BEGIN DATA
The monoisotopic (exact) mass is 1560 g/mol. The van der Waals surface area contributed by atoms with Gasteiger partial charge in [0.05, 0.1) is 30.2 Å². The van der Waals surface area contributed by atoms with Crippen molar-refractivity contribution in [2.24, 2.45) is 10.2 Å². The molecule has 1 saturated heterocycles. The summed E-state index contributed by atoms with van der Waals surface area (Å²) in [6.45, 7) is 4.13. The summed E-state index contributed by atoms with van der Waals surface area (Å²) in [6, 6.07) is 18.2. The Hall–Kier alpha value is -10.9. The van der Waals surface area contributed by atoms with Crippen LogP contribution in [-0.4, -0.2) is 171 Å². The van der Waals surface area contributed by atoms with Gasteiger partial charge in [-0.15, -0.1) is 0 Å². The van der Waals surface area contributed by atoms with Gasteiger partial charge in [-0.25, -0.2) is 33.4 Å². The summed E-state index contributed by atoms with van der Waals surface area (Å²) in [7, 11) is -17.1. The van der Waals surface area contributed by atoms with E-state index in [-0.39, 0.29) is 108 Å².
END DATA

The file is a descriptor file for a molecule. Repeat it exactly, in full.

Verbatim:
The monoisotopic (exact) mass is 1560 g/mol. The van der Waals surface area contributed by atoms with Gasteiger partial charge in [0.05, 0.1) is 30.2 Å². The van der Waals surface area contributed by atoms with Crippen molar-refractivity contribution in [2.24, 2.45) is 10.2 Å². The molecule has 1 saturated heterocycles. The summed E-state index contributed by atoms with van der Waals surface area (Å²) in [6.45, 7) is 4.13. The summed E-state index contributed by atoms with van der Waals surface area (Å²) in [6, 6.07) is 18.2. The Hall–Kier alpha value is -10.9. The van der Waals surface area contributed by atoms with Crippen LogP contribution in [-0.4, -0.2) is 171 Å². The van der Waals surface area contributed by atoms with Gasteiger partial charge in [-0.15, -0.1) is 0 Å². The van der Waals surface area contributed by atoms with Gasteiger partial charge in [-0.25, -0.2) is 33.4 Å². The summed E-state index contributed by atoms with van der Waals surface area (Å²) in [7, 11) is -17.1. The van der Waals surface area contributed by atoms with E-state index in [-0.39, 0.29) is 108 Å².